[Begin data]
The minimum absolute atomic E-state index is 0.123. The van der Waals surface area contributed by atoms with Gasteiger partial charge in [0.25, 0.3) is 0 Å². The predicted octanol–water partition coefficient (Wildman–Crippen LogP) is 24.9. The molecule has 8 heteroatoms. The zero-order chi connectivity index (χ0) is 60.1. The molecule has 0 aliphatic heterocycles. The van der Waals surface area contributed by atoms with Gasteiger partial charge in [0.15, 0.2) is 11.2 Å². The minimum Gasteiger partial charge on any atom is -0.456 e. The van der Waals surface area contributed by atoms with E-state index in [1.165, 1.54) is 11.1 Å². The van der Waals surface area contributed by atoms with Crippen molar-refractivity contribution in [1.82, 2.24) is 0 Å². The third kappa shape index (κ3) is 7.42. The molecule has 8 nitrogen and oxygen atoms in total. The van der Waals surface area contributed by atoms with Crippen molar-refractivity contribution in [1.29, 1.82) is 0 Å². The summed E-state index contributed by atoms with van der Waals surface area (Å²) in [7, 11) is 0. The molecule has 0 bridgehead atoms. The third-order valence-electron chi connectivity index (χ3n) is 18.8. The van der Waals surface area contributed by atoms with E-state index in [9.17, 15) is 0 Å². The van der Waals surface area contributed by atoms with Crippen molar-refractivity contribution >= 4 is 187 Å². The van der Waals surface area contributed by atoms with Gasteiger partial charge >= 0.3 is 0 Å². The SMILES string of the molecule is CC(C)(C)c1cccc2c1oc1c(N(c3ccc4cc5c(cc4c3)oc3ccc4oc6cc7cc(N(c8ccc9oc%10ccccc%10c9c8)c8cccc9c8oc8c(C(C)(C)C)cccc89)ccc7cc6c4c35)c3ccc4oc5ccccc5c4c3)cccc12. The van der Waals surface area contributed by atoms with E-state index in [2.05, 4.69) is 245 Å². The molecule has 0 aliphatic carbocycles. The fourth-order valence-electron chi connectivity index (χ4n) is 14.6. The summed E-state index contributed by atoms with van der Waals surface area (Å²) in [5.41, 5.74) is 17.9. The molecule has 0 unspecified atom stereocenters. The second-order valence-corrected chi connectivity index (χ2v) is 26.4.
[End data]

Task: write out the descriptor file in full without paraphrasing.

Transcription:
The minimum absolute atomic E-state index is 0.123. The van der Waals surface area contributed by atoms with Gasteiger partial charge in [0.25, 0.3) is 0 Å². The predicted octanol–water partition coefficient (Wildman–Crippen LogP) is 24.9. The molecule has 8 heteroatoms. The zero-order chi connectivity index (χ0) is 60.1. The molecule has 0 aliphatic heterocycles. The van der Waals surface area contributed by atoms with Gasteiger partial charge in [0.15, 0.2) is 11.2 Å². The minimum Gasteiger partial charge on any atom is -0.456 e. The van der Waals surface area contributed by atoms with E-state index in [1.165, 1.54) is 11.1 Å². The van der Waals surface area contributed by atoms with Crippen molar-refractivity contribution in [1.82, 2.24) is 0 Å². The third kappa shape index (κ3) is 7.42. The molecule has 8 nitrogen and oxygen atoms in total. The van der Waals surface area contributed by atoms with Crippen molar-refractivity contribution in [1.29, 1.82) is 0 Å². The summed E-state index contributed by atoms with van der Waals surface area (Å²) in [7, 11) is 0. The molecule has 0 bridgehead atoms. The third-order valence-electron chi connectivity index (χ3n) is 18.8. The van der Waals surface area contributed by atoms with E-state index in [9.17, 15) is 0 Å². The van der Waals surface area contributed by atoms with Crippen molar-refractivity contribution >= 4 is 187 Å². The van der Waals surface area contributed by atoms with Gasteiger partial charge >= 0.3 is 0 Å². The SMILES string of the molecule is CC(C)(C)c1cccc2c1oc1c(N(c3ccc4cc5c(cc4c3)oc3ccc4oc6cc7cc(N(c8ccc9oc%10ccccc%10c9c8)c8cccc9c8oc8c(C(C)(C)C)cccc89)ccc7cc6c4c35)c3ccc4oc5ccccc5c4c3)cccc12. The van der Waals surface area contributed by atoms with E-state index in [2.05, 4.69) is 245 Å². The molecule has 0 aliphatic carbocycles. The fourth-order valence-electron chi connectivity index (χ4n) is 14.6. The summed E-state index contributed by atoms with van der Waals surface area (Å²) in [5.41, 5.74) is 17.9. The molecule has 0 unspecified atom stereocenters. The second-order valence-corrected chi connectivity index (χ2v) is 26.4.